Within sport the term mental toughness is used by a variety of coaches, performers and sport psychologists, and it is only recently that researchers have attempted to define and understand the concept (Thelwell, Weston & Greenlees, 2005). Fourie and Potgieter (2001) were the first to identify psychological attributes which people considered to be related to the concept of mental toughness in sport. The researchers conducted a study which looked at written responses from 160 elite athletes and 131 expert coaches from 31 individual and team sports (Gucciardi, Gordon & Dimmock, 2009. The data from these written responses was content analyzed and it was found that there were twelve main components of mental toughness which were identified by the participants. These twelve components were; team unity, preparation skills, competitiveness, motivation level, coping skills, confidence maintenance, cognitive skill, discipline and goal directedness, possession of physical and mental requirements, psychological hardiness, ethics and religious convictions (Gucciardi, Gordon et al., 2009).
Jones, Hanton et al., (2002) set out to expand on the understanding of mental toughness by focusing on what essential attributes are needed to become a mentally tough performer. The researchers recruited ten international performers who took part in interviews, focus groups and a rank order task. After conducting the research the term mental toughness was defined as (Jones et al., 2002, p. 209):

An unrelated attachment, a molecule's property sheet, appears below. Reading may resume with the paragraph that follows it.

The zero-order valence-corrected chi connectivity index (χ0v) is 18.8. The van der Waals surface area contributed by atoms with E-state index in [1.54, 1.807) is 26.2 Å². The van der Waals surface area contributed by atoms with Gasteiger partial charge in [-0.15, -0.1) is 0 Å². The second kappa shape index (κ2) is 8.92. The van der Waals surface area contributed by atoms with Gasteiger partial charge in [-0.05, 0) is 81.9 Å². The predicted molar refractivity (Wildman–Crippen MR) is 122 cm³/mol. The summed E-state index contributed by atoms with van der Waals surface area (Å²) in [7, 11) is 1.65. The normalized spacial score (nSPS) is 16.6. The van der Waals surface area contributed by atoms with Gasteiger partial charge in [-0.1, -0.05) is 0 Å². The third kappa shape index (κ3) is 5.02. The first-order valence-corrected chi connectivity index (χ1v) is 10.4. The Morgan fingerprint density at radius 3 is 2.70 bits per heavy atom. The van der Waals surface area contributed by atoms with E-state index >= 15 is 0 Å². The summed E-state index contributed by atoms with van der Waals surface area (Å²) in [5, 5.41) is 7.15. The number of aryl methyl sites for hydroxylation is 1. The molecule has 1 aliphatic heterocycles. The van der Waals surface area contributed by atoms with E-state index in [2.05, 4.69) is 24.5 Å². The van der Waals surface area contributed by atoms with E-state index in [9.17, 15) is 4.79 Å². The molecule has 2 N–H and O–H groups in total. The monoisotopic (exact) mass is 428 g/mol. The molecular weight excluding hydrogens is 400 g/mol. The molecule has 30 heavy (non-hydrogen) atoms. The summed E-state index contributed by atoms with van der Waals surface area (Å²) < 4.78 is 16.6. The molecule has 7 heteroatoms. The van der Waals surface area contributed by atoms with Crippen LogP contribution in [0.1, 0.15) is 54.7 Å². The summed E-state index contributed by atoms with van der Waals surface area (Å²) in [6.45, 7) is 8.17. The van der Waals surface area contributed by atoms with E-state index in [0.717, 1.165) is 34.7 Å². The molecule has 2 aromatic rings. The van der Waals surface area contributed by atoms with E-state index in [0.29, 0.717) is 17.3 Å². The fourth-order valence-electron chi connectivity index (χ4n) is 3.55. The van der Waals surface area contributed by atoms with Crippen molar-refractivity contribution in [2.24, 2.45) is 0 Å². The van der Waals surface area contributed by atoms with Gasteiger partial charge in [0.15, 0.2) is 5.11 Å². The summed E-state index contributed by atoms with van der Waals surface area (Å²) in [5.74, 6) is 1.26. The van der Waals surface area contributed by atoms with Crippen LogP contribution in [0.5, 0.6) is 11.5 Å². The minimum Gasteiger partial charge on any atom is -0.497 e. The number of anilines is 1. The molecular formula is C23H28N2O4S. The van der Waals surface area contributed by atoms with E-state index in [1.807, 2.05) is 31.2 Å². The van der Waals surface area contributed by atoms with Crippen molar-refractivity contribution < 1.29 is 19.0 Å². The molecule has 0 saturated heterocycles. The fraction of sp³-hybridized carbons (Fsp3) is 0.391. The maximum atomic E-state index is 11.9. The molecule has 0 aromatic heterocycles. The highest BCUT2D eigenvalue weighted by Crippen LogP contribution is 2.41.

“Mental toughness is having the natural or developed psychological edge that enables you to:
As well as defining mental toughness, Jones at al. (2002) investigated the key attributes which are essential to becoming a mentally tough athlete. Many of the attributes found in the study were very similar to those which have been found in previous literature (Thelwell, Weston et al., 2005). Jones at al. (2002) conducted a rank order task to determine the order of importance of the attributes and it was found that the following were all key for a mentally tough athlete: (a) having self-belief in one’s ability to achieve goals; (b) being able to recover from set backs and having an extra determination to succeed; (c) having a high amount of self belief that one has better abilities and more qualities than their opponents; (d) having a high amount of motivation and desire to succeed; (e) being fully-focused
on the task even when there are distractions; (f) having the ability to regain psychological control following uncontrollable events; (g) having the ability to overcome emotional and physical pain; (h) being able to accept and cope with the anxiety experienced in competition; (i) thriving on pressure; (j) having the ability to not be affected by good or bad performances; (k) having the ability to remain fully focused even in the face of distraction; and (l) the ability to switch the focus on your sport on and off.